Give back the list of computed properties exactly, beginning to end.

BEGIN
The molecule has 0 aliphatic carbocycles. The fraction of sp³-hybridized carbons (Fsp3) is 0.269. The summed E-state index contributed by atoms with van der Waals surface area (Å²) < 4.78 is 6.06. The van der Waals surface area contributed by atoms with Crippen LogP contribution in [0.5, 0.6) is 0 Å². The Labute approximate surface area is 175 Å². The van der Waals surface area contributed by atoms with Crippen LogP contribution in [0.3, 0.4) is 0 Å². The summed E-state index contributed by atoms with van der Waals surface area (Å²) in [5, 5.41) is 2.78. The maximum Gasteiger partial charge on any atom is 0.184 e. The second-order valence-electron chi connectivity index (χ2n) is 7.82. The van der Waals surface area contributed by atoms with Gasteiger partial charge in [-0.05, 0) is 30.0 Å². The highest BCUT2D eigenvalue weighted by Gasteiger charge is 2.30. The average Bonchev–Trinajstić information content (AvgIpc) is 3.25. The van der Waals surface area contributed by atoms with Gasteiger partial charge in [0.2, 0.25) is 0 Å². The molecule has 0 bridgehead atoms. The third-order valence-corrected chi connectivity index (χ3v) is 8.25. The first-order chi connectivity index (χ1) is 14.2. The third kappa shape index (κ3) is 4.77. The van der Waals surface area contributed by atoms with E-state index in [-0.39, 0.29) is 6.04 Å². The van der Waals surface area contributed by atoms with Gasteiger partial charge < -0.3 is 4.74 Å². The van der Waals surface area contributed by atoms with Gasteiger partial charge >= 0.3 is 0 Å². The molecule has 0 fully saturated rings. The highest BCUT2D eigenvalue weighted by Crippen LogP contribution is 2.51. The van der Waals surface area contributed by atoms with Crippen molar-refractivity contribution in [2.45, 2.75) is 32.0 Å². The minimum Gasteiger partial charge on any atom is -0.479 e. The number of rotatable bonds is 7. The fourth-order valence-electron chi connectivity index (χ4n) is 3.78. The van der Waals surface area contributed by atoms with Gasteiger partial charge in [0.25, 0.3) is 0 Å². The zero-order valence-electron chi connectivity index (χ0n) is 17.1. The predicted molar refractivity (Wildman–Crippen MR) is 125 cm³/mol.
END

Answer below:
The molecule has 0 aliphatic carbocycles. The fraction of sp³-hybridized carbons (Fsp3) is 0.269. The summed E-state index contributed by atoms with van der Waals surface area (Å²) < 4.78 is 6.06. The van der Waals surface area contributed by atoms with Crippen LogP contribution in [0.5, 0.6) is 0 Å². The Labute approximate surface area is 175 Å². The van der Waals surface area contributed by atoms with Crippen LogP contribution in [0.3, 0.4) is 0 Å². The summed E-state index contributed by atoms with van der Waals surface area (Å²) in [5, 5.41) is 2.78. The maximum Gasteiger partial charge on any atom is 0.184 e. The second-order valence-electron chi connectivity index (χ2n) is 7.82. The van der Waals surface area contributed by atoms with Gasteiger partial charge in [-0.05, 0) is 30.0 Å². The highest BCUT2D eigenvalue weighted by Gasteiger charge is 2.30. The average Bonchev–Trinajstić information content (AvgIpc) is 3.25. The van der Waals surface area contributed by atoms with Gasteiger partial charge in [0.2, 0.25) is 0 Å². The molecule has 0 bridgehead atoms. The third-order valence-corrected chi connectivity index (χ3v) is 8.25. The first-order chi connectivity index (χ1) is 14.2. The third kappa shape index (κ3) is 4.77. The van der Waals surface area contributed by atoms with E-state index in [-0.39, 0.29) is 6.04 Å². The van der Waals surface area contributed by atoms with Gasteiger partial charge < -0.3 is 4.74 Å². The van der Waals surface area contributed by atoms with Gasteiger partial charge >= 0.3 is 0 Å². The molecule has 0 fully saturated rings. The highest BCUT2D eigenvalue weighted by Crippen LogP contribution is 2.51. The van der Waals surface area contributed by atoms with Crippen molar-refractivity contribution in [2.45, 2.75) is 32.0 Å². The minimum Gasteiger partial charge on any atom is -0.479 e. The number of rotatable bonds is 7. The fourth-order valence-electron chi connectivity index (χ4n) is 3.78. The van der Waals surface area contributed by atoms with Gasteiger partial charge in [0.25, 0.3) is 0 Å². The zero-order valence-electron chi connectivity index (χ0n) is 17.1. The predicted molar refractivity (Wildman–Crippen MR) is 125 cm³/mol.